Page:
Singers Jordin Sparks and MILCK’s soulful spin on the Beatles’ “Come Together”, originally written for presidential candidate Timothy Leary’s 1969 campaign, continues to send a unifying message amid the global COVID-19 pandemic.
In singers Bonfyre and Masego’s heartfelt duet of Marvin Gaye’s “Mercy, Mercy Me”, the lyrics inspired by the destruction of the environment in 1971, ring true more than ever as climate change ravages the planet.
And women are only now starting to receive credit for their contributions to the world, Saadiq tells Global Citizen in regards to singers Tori Kelly and Jojo’s rendition of Aretha Franklin’s “(You Make Me Feel Like) A Natural Woman”, which brought to mind his mother’s experience as a Black woman in the South in the ‘30s.
“I always said I could play great music from the ‘60s, in the ‘70s, ride in my car and see exactly what's going on in the music is still happening today,” Saadiq says. “It's sort of painful a little bit to know that it’s still happening, but I think this is the medicine.”
Created in partnership with Parlophone Records/Atlantic Records and released on Friday, STAND UP features seven classic tracks reimagined by contemporary artists, plus the original “Humxn Race” written by Saadiq and Taura Stinson.
Intended to uplift and celebrate heroism around the world, the album was released ahead of the Global Citizen Prize award ceremony premiere hosted by John Legend, which will honor activists and leaders dedicated to ending extreme poverty and broadcast and stream globally from Dec. 19.
Growing up, Saadiq looked up to the biggest soul acts of his generation, from Earth, Wind, and Fire to Chaka Khan. These artists gave him a positive outlook on the music-making process, he says. Now the artists featured on STAND UP, which also include PJ Morton, Yola, Andra Day, Chelsea Collins, Ari Lennox, Goldlink, Lucky Daye, BJRNCK, and Big Freedia, are joining Saadiq in paying tribute to some of the most beloved songs of all time from the eras that most influence his work.
“I thought it would be great to have artists that are younger and some older sing some of these compositions that meant so much to the world,” Saadiq, who has worked with some of the most respected names in entertainment from Stevie Wonder to the late Whitney Houston and composed HBO shows like Insecure and Lovecraft Country, says.
In lieu of live events amid COVID-19, STAND UP is one of Global Citizen’s several initiatives this year to sustain momentum for the movement to end extreme poverty, which also included virtual events such as "One World: Together At Home" and "Global Goal: Unite for Our Future", supporting equitable COVID-19 response, and "Every Vote Counts" celebrating democracy.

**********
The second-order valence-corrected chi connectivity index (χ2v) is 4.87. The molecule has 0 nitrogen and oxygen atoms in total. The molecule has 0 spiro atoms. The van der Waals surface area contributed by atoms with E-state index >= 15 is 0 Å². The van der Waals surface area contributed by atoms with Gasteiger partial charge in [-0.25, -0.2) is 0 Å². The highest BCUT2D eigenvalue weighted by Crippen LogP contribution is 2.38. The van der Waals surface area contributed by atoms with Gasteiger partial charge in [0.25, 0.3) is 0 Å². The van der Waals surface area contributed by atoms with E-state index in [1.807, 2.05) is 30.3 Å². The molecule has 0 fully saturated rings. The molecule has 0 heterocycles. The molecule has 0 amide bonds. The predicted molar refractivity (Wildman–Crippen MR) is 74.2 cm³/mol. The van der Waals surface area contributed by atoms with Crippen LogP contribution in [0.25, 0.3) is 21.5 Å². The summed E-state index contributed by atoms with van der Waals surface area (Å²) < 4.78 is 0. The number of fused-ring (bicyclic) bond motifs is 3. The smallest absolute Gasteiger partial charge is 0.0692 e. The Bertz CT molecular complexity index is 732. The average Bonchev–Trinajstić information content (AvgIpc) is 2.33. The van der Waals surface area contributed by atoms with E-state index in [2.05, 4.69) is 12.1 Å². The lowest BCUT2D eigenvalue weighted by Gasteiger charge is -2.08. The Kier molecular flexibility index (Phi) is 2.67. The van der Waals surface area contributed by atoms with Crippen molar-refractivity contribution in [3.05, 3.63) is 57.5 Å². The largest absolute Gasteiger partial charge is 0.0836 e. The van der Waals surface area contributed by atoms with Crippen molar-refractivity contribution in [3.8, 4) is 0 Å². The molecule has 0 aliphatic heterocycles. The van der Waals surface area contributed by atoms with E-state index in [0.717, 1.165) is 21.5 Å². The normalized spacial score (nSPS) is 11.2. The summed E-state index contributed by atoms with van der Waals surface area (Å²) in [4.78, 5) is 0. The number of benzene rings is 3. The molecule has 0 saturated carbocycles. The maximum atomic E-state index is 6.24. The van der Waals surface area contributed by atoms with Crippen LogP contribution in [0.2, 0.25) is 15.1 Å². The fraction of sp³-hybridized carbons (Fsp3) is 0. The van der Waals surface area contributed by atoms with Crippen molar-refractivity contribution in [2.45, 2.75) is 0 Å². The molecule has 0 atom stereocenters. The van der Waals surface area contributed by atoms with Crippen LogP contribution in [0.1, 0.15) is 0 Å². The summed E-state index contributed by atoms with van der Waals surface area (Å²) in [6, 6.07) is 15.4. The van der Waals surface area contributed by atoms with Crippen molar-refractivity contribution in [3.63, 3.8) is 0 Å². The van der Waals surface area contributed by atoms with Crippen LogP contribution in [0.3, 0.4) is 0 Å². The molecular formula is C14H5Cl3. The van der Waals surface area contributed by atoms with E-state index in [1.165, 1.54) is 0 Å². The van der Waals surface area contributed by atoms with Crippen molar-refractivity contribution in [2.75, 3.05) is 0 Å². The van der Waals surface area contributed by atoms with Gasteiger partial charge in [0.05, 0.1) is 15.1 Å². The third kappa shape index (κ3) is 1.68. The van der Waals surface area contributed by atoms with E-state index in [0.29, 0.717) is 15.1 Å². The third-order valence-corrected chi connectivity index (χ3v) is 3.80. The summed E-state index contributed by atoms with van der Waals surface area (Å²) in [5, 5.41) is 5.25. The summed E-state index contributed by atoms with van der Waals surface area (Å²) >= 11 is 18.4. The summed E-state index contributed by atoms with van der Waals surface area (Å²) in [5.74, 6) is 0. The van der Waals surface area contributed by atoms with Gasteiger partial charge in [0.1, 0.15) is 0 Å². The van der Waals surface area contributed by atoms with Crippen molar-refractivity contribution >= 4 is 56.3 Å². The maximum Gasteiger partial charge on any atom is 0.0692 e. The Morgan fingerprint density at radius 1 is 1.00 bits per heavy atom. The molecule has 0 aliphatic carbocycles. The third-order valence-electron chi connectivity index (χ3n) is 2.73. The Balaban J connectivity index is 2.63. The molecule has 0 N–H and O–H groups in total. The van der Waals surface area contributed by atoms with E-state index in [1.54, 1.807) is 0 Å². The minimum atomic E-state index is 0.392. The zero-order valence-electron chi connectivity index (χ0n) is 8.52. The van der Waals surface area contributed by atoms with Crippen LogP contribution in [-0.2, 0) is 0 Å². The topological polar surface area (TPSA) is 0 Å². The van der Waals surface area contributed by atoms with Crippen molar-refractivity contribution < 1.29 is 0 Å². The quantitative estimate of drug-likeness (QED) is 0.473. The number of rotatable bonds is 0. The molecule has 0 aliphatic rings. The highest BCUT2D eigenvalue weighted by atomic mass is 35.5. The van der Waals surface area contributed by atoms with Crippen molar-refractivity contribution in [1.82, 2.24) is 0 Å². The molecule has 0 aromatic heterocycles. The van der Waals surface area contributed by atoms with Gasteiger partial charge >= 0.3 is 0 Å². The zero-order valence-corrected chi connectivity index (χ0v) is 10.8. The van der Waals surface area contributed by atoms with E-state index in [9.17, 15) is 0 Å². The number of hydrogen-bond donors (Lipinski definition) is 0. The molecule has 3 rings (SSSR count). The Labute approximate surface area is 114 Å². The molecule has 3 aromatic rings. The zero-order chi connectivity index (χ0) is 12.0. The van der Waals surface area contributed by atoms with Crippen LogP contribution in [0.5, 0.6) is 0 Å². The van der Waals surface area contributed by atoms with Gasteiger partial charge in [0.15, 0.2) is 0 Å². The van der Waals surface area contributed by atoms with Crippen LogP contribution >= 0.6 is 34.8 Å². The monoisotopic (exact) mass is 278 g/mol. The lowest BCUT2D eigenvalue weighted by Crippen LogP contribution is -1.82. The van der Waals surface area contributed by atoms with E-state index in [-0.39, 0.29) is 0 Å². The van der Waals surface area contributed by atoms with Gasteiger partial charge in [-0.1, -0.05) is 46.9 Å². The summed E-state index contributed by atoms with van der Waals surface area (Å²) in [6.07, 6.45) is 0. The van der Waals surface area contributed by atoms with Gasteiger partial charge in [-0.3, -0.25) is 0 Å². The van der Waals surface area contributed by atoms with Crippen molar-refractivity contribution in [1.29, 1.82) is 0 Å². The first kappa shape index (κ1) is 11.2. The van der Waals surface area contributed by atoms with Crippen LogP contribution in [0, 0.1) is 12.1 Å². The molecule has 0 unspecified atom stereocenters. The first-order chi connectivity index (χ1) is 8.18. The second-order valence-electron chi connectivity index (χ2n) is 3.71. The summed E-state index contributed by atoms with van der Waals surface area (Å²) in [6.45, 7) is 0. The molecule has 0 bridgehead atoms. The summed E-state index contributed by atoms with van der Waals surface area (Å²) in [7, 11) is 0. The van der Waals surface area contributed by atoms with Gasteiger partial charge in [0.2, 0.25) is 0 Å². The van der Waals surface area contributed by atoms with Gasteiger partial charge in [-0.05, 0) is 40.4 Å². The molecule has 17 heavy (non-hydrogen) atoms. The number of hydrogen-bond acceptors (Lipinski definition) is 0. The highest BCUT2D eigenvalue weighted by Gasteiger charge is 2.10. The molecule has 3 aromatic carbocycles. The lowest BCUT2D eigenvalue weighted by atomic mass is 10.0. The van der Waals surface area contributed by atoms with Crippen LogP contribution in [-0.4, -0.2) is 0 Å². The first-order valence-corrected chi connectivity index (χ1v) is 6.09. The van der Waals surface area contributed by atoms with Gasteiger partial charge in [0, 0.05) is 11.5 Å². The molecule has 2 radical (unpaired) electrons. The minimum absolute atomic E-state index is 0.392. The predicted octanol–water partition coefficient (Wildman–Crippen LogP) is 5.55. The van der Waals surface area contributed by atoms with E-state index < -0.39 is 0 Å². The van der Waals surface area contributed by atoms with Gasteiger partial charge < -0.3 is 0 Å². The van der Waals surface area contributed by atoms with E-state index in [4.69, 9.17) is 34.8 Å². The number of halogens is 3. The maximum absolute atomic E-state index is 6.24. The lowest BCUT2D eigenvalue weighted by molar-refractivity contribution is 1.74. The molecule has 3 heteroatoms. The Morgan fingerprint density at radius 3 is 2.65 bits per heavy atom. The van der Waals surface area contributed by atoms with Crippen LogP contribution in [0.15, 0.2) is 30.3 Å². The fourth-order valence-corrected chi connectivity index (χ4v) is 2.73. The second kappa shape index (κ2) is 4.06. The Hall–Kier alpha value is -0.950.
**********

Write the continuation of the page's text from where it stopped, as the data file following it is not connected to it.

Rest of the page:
“We've been deprived of festivals and shows this year, and this is kind of stepping in its place, letting people know that we haven't forgotten about them,” said Victoria Fortune, director of cultural engagement at Global Citizen and an executive producer on STAND UP.
Staying true to Global Citizen’s model, which does not charge attendees for admittance to its concerts, STAND UP is available free of charge across platforms including Spotify, YouTube, Tidal, Apple Music, Amazon, and more.
The title of the album itself is a call to action for people in the private and public sector to take a stance for equality and equity, according to Fortune. While there is an uptick in companies committing to social causes, they do not always follow through, she explained.
With the exception of “Come Together,” each song featured on STAND UP was originally written or performed by a Black artist or songwriter, but despite being released in the wake of a global reckoning with anti-Blackness and racism, that was not intentional, according to Saadiq. The album is an opportunity to shine a light on positive music, which doesn’t often get the attention it deserves, he adds.
Artists from around the world came together — many of them who recorded in the studio during the pandemic — to produce STAND UP over the course of two months, with a 24-piece orchestra, and a traditional New Orleans second-line band, no less.
When writing “Humxn Race,” the grand finale on STAND UP, Saadiq drew inspiration from the Human League’s song “Human”, specifically the lyrics: “I'm only human flesh and blood." He envisioned what it will be like at the end of the pandemic when everyone can perform the song together live.
“People were enjoying the process of being around musicians, working together, singing, and watching something come together for the good of the world,” he adds. “Hopefully it’s contagious and people want to stand up.”
Find the full STAND UP tracklisting below, available to stream on iHeartRadio, TIDAL, Spotify, Apple Music, Amazon, YouTube, and Deezer from Dec. 18.
- Come Together (The Beatles) - Jordin Sparks x MILCK
- Give The People What They Want (The O’Jays) - Yola x PJ Morton
- Natural Woman (Aretha Franklin) - Tori Kelly x JoJo
- Higher Ground (Stevie Wonder) - Andra Day x Chelsea Collins
- Mercy Mercy Me (Marvin Gaye) - Bonfyre x Masego
- Be Thankful for What You’ve Got (William DeVaughn) - Lucky Daye x BJRNCK x Big Freedia
- Sorrow Tears and Blood (Fela) - Ari Lennox x Goldlink
- Humxn Race (written by Raphael Saadiq & Taura Stinson; featuring various artists on the album)
Join Global Citizen in December 2020 to celebrate the leaders among us who have stepped up against a backdrop of unprecedented global challenges to take action for the world we want — a world that is fair, just, and equal.
The broadcast and digitally streamed award ceremony will also feature inspirational stories of human strength and unforgettable performances that will bring together artists, activists, and global leaders to remind each of us that, together, we will come out of this year stronger. Find out more about the Global Citizen Prize here.